Latest Oftel price cap could slash phone bills by 27%

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The Independent Online
Telephone bills could fall by up to 27 per cent in real terms in the four years from 1997 under tough new pricing proposals by the watchdog, Oftel. Don Cruickshank, director general of Oftel, said yesterday that a typical household paying pounds 50 per quarter now could be paying pounds 20 less in the year 2001 for the same use of the telephone.

The proposals were attacked as "severe" and "disappointing" by BT, which had called for a much more lenient regime and an early end to all controls on international and trunk calls. The company has warned that a heavy continued cap on prices will hit investment in the industry and could result in the loss of thousands of jobs.

Mr Cruickshank said that his proposals, which are open to consultation, aim to squeeze up to pounds 1.5bn in cumulative excess profit from BT's regulated business over the four years from 1997 to 2001.

The new cap will replace the present regime which limits price changes to inflation minus 7.5 percentage points. Oftel's plan is to set a cap for the future between "RPI minus 5" and "RPI minus 9" and, following the consultation, will decide the precise formula in July.

Oftel may consider ending the new cap in 1999 or focusing it on customers who most need protection. But the preferred option is to keep the basic control in place for four years. It is expected that -with increasing competition - price controls for customers will end in 2001.

Yesterday's announcement also included the first price-capping formulae on BT's charges for rival companies which use its wires. At the same time the regulator is also demanding sweeping new anti-competitive powers over BT and will present these proposals to the company in a package with the price controls. Should BT fail to agree with Mr Cruickshank, the issue will be referred to the Monopolies and Mergers Commission.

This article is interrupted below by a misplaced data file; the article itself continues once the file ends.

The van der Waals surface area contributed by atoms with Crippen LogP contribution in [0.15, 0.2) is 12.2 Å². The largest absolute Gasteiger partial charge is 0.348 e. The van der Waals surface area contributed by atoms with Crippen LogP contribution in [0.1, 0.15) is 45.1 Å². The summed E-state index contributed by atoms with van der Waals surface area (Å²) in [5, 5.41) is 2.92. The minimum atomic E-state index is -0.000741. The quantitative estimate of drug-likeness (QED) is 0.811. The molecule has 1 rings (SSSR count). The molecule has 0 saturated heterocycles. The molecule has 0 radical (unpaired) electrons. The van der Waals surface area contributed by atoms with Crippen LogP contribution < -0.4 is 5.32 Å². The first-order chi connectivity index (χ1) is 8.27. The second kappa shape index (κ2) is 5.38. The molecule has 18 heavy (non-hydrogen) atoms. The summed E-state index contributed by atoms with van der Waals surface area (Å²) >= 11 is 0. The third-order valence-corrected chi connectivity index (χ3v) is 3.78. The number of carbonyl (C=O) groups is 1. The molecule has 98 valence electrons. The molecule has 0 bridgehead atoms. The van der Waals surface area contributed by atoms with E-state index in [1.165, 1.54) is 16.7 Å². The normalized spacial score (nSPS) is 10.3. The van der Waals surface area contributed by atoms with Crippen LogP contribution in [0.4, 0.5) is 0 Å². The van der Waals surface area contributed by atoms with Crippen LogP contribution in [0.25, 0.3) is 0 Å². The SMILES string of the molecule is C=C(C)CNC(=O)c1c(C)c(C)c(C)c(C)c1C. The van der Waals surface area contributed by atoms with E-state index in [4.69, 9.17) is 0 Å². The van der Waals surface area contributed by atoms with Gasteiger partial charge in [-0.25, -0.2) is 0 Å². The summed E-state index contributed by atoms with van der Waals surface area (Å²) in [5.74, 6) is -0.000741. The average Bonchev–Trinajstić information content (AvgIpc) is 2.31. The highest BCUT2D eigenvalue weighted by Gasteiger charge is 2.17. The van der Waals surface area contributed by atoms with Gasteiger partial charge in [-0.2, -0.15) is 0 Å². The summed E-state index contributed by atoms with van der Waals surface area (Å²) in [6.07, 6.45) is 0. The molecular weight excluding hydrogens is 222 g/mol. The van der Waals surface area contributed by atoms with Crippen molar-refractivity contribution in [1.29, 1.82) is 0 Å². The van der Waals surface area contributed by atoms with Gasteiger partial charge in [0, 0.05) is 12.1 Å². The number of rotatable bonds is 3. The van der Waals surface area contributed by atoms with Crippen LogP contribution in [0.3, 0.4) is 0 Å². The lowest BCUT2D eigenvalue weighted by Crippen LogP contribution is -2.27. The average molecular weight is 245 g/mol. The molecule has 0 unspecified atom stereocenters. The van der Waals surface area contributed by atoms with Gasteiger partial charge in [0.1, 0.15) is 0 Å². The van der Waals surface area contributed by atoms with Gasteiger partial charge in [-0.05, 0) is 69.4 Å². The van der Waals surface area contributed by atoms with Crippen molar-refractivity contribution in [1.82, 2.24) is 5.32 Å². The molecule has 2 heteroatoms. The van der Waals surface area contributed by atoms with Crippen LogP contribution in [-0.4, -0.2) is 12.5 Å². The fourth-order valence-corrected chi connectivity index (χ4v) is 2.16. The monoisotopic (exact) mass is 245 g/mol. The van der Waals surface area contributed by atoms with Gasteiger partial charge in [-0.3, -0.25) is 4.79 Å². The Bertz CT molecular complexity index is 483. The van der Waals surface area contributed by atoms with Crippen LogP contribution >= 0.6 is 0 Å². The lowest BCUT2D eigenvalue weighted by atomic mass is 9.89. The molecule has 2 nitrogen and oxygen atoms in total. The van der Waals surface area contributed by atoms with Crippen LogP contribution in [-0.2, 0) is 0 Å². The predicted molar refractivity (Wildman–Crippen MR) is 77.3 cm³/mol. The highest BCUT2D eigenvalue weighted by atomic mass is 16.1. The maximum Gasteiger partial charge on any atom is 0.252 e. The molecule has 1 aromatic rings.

BT said that in setting out the proposals, Oftel had been "extremely optimistic" in its assumptions on market growth and in the company's ability to cut costs, adding: "We find it hard to believe that some of the figures are achievable. Oftel's view of market growth will require a major change in consumer and business use of telephone lines in the UK."

Mr Cruickshank said that he is seeking real reductions in unit costs of 4.5 per cent per year while BT argues that it can do about half that, having already cut 100,000 jobs in recent years and gone through major structural change.

"BT must appreciate that what they have done so far is only for starters," Mr Cruickshank said. "We are looking at a 4.5 per cent real reduction in unit costs. That is a reasonably tough target -but that is where the telecommunications industry is going at this point in time."

BT also attacked as unacceptable Oftel's view that its rate of return should be about 12 to 13 per cent compared with the company's present figure of about 16 per cent overall and 20 per cent for the regulated businesses. John Butler, BT's director for regulatory affairs, said: "We are disappointed and the more we analyse the detail in Oftel's report the more disappointed I become."

BT's shares fell by 7.5p to 344.5p on the view that the proposals are tougher than had been expected. Some City analysts said that Mr Cruickshank's plans are "bad news for BT" but others said that they represent "steady as you go".

James Dodd, an analyst at Kleinwort Benson, said: "The industry may have been hoping for something more lenient but it seems to me that this is really quite gentle compared with some of Oftel's previous ideas. This is business as usual."

Shares in Cable & Wireless rose by 8p to 491p in spite of the knock-on effect on its Mercury Communications subsidiary of BT price cuts. Peter Howell-Davies, Mercury's chief executive, said: ``Price controls are necessary but they should be focussed on those areas where there is least choice for the consumer. The danger of carrying on with the existing `blunt instrument' approach to price controls is that it will stifle the competition that already exists and limit consumer choice."

The Cable Communications Association said that Oftel should not underestimate the success already achieved by new operators in delivering "the protection consumers need from monopoly pricing."

The National Consumer Council gave a cautious welcome. A spokeswoman said: ``It is good that the regulator has not buckled under pressure from industry to lift the overall cap on BT. How good it turns out for consumers depends on how BT juggles prices on individual services within the umbrella cap. The NCC wants to see local call charges come down sharply but fears that - as in the past - businesses and those making international calls will benefit most.

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